Biden wants spending to boost economy, but GOP to block vote
WASHINGTON (AP) — President Joe Biden said Monday that his infrastructure and families agenda must be passed to sustain the economic momentum of his first six months in office, aiming to set the tone for a crucial week of congressional negotiations on the two bills.
But a Wednesday deadline set by Senate Majority Leader Chuck Schumer on the bipartisan infrastructure bill was in doubt as Republicans signaled they would block a procedural vote, for now, while details are still being worked out. Senators are wrangling over how to pay for the new spending in the $1 trillion package of highway, water system and other public works projects.
At the same time, Democrats are developing the particulars of a separate bill that would invest a stunning $3.5 trillion nationwide across Americans’ lives — with support for families, education, climate resiliency and other priorities that they aim to ultimately pass with solely Democratic support. Democrats hope to show progress on that bill before lawmakers leave Washington for their recess in August.
The legislative maneuvering marks a major test of Biden’s ability to deliver on a massive package of economic promises and reforms he made during his campaign. He’s been putting public pressure on lawmakers with a series of speeches highlighting the strengthening economy while emphasizing the need for further investment to continue that growth and to bolster the middle class. Biden’s top aides met with senators late Monday.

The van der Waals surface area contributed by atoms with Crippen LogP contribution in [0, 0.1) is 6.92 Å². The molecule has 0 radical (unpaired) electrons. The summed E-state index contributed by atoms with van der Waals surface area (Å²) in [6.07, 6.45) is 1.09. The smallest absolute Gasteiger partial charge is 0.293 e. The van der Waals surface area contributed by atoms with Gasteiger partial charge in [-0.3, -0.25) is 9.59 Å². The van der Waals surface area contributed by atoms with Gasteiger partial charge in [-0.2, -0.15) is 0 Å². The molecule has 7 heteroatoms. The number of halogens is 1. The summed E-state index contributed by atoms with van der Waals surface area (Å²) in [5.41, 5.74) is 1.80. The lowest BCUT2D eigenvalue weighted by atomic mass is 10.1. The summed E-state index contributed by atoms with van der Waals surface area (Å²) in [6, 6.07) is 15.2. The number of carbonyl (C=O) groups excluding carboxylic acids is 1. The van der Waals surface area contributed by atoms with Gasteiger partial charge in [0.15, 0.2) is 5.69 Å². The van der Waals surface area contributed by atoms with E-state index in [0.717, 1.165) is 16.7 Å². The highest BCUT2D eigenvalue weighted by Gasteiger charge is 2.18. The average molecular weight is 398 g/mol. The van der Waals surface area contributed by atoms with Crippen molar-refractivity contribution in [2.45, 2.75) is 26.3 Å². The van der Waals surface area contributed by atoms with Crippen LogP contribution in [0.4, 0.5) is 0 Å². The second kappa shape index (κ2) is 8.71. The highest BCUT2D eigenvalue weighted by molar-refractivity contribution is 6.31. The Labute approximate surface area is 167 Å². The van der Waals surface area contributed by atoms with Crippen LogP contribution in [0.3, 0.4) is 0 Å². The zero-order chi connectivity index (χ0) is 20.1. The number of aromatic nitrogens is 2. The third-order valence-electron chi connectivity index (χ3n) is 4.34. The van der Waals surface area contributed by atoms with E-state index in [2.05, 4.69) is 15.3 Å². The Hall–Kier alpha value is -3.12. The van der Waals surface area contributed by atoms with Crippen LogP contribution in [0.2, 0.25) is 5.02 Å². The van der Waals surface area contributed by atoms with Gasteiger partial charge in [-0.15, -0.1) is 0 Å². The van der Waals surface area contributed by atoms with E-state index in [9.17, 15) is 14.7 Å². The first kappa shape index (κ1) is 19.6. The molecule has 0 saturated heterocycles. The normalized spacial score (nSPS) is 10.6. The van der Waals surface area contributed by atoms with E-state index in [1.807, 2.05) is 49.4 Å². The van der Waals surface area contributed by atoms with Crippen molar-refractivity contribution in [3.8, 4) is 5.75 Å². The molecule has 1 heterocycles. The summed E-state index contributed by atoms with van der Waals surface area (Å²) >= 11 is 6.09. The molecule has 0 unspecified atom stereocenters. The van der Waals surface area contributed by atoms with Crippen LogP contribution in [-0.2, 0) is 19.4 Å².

“What the best companies do — and what we as a country should do — is make smart, sustainable investments with appropriate financing,” the president said during remarks at the White House Monday.
Calling his plans a “blue-collar blueprint for building an American economy back,” Biden said, “This is the best strategy to create millions of jobs and lift up middle class families, grow wages and keep prices affordable for the long term.”
The economy has come back to life as more Americans have gotten vaccinated and Biden’s earlier $1.9 trillion relief package has coursed through the country. Employers have added an average of nearly 543,000 jobs a month since January, with Federal Reserve officials anticipating overall economic growth of roughly 7% this year that would be the highest since 1984. Yet there is also uncertainty as employers say they’re struggling to find workers at the current pay levels and inflation concerns have yet to fully abate.
Senate Republican leader Mitch McConnell decried the “spending spree” as “the last thing American families need.”
McConnell and outside groups including the conservative Americans for Prosperity encouraged Republicans to vote against proceeding to the bipartisan package until they have more details. “I think we need to see the bill before we decide whether or not to vote for it,” McConnell told reporters at the Capitol.
The president is pushing for more than $4 trillion in combined spending with the hopes of prolonging solid economic gains. Biden’s $3.5 trillion package focused on climate, schools and families will need support from all 50 Senate Democrats to clear a party line vote.